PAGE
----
Wednesday Roundup

Hundreds of pilgrims celebrated Palm Sunday in Jerusalem.

Wayne Stiles visits the Jerusalem of Hezekiah’s time and writes, “I have a faith rooted in history—not mystery. The words on the pages of Scripture are supported by simple elements we can dig out of the ground. They prove nothing, but they support it all.”

The Israel Museum has joined the Google Art Project and “online users will be able to view high-resolution images of 520 pieces from the museum’s collection.” That future tense should be changed to present, as you can see the images here. Beautiful.

A restaurant in Capernaum has been accused of dumping raw sewage into the Sea of Galilee. “This is one of the most serious cases of coastal environmental damage that the Kinneret has encountered thus far,” said a prosecutor.

Cyprus and Israel are collaborating to form a database for archaeology. There is more in common between the pasts of the two countries than many people know. The article does not explain the reason for why this cooperation is occurring only now: a downturn in the relations between Israel and Turkey.

The Mughrabi Bridge saga continues with Israel’s Supreme Court ruling that planning committees have to consider the women’s prayer area as well as security issues in their decisions. An Islamic petitioner claims that the Western Wall plaza falls under the authority of the Waqf. Jordan’s crown prince made a surprise visit to the Temple Mount today to see the Mughrabi Gate.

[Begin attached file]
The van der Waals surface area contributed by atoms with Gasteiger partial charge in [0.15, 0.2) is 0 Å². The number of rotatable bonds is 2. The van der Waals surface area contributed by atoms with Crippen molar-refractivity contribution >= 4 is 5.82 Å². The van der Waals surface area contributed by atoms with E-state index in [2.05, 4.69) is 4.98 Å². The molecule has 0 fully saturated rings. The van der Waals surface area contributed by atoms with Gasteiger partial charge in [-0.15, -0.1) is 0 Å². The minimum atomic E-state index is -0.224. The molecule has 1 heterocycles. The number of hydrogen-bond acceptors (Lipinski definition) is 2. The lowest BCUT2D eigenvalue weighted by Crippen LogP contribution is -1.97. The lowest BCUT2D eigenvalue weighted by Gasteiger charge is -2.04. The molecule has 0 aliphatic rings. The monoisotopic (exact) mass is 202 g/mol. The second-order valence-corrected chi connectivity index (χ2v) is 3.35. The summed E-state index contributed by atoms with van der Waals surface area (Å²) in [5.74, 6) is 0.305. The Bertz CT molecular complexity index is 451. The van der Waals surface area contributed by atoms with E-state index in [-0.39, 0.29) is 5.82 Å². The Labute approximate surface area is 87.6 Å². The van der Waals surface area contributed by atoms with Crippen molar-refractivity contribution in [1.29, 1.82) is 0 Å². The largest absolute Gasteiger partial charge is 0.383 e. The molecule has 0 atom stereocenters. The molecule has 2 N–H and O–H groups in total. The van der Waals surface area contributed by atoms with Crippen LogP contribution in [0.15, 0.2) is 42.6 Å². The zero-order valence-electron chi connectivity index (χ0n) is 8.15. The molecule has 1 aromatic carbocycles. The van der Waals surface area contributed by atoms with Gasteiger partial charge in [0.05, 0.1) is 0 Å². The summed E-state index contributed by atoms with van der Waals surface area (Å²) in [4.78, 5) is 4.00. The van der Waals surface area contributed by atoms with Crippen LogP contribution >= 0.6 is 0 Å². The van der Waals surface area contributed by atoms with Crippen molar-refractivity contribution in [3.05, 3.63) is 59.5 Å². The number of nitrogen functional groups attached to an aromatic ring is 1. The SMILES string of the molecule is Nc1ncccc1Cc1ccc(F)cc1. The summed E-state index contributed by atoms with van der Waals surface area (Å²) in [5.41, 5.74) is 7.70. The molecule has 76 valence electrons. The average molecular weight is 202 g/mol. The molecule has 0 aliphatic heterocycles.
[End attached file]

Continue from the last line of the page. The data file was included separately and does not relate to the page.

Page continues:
Turkey is asking for the return of artifacts from the J. Paul Getty Museum, the Metropolitan Museum of Art in New York City, the Cleveland Museum of Art and Harvard University’s Dumbarton Oaks Research Library and Collection. “‘Turkey is not trying to start a fight,’ said Murat Suslu, Turkey’s director general for cultural heritage and museums. ‘We are trying to develop…cooperation.’”

The Israel Antiquities Authority recently recovered the covers of two sarcophagi smuggled out of Egypt.

For one week, the Teaching Company is offering a free video lecture by John R. Hale, “Central Turkey—Ankara, Konya, Cappadocia.”

HT: Joseph Lauer, Jack Sasson

Kourion theater and coast, tb030405137

Theater of Kourion, Cyprus

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